Positron emission tomography (PET) scanning technology has been proving its worth in assessing issues in the horse’s foot and the suspensory ligament.
The technology has been pioneered by UC Davis in California, which became the first veterinary hospital in the world to install an equine PET scanner in 2016. Since then, there have been more than 85 equine PET studies.
Studies include important research projects and the growth of clinical purposes for PET scans to improve equine health through the utilization of the piPET device, a scanner originally developed for neuroimaging studies in non-human primates but found by UC Davis researchers to be quite useful on horse legs.
The work has been carried out with support from the UC Davis Center for Equine Health and Brain Biosciences.
One of this year’s most important achievements was the validation of a dual-tracer scanning protocol, which allows for the assessment of both bone and soft tissue lesions in lame horses. This protocol has now been used on several clinical cases and has been used to assess complex lesions involving the foot and the suspensory ligament.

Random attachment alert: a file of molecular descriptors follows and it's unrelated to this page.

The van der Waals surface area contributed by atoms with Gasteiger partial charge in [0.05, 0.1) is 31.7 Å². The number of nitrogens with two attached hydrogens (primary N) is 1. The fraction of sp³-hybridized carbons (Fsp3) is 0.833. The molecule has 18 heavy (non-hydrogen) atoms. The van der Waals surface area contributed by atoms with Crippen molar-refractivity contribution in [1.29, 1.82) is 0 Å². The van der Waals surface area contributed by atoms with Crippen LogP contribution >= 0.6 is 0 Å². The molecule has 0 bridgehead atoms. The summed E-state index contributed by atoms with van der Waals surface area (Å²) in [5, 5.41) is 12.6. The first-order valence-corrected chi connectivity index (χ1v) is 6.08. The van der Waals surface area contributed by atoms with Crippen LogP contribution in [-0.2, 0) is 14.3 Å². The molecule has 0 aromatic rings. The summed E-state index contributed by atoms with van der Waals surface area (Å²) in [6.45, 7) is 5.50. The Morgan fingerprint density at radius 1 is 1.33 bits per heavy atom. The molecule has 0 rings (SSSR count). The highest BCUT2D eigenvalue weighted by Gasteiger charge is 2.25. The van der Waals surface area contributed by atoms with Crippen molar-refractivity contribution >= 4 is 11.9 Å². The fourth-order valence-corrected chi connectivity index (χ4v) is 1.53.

PET has also proven to be an interesting component for laminitis research. Laminitis, as most horse owners know, is an extremely serious condition of the horse foot that, unfortunately, is often fatal. There are still a lot of unknowns on the origin and development of the disease. While researchers continue to investigate the disease, PET has brought new insights on the areas of the foot that are the most affected.
PET also contributed to research in regenerative medicine at UC Davis. Working with veterinarians in the Equine Lameness and Surgery Service, radiologists have been able to label stem cells with PET tracers, allowing to assess their distribution after injection and confirming their location in targeted lesions. Radiologist Dr Mathieu Spriet had extensive experience with tracking stem cell using scintigraphy and has been impressed with the advantages that PET brought.
“With PET tracking, we are now able to confirm the presence of stem cells in a specific lesion in a tendon,” he said. “Using scintigraphy, we were limited to only being able to tell that stem cells were present in the region of the foot.”
In addition to studies, UC Davis has scanned more than 40 clinical patients, bringing useful information for management of cases. In one case, Irish Streetsinger — a racehorse with persistent lameness — was admitted to UC Davis. Following several lameness evaluations (including radiographs and nuclear scintigraphy to determine the area of lameness), clinicians advised her owner that a PET scan would be the best option to obtain a conclusive diagnosis. The scan pinpointed her lameness, and following stem cell treatment, she was back on the track. In 2018, Irish Streetsinger ran seven races with one victory.
“We are seeing a tremendous amount of enthusiasm for the use of PET from the veterinary imaging community,” Spriet said.
“Members of veterinary imaging organizations from around the world are excited to learn about our advancements for the capabilities of equine PET imaging.”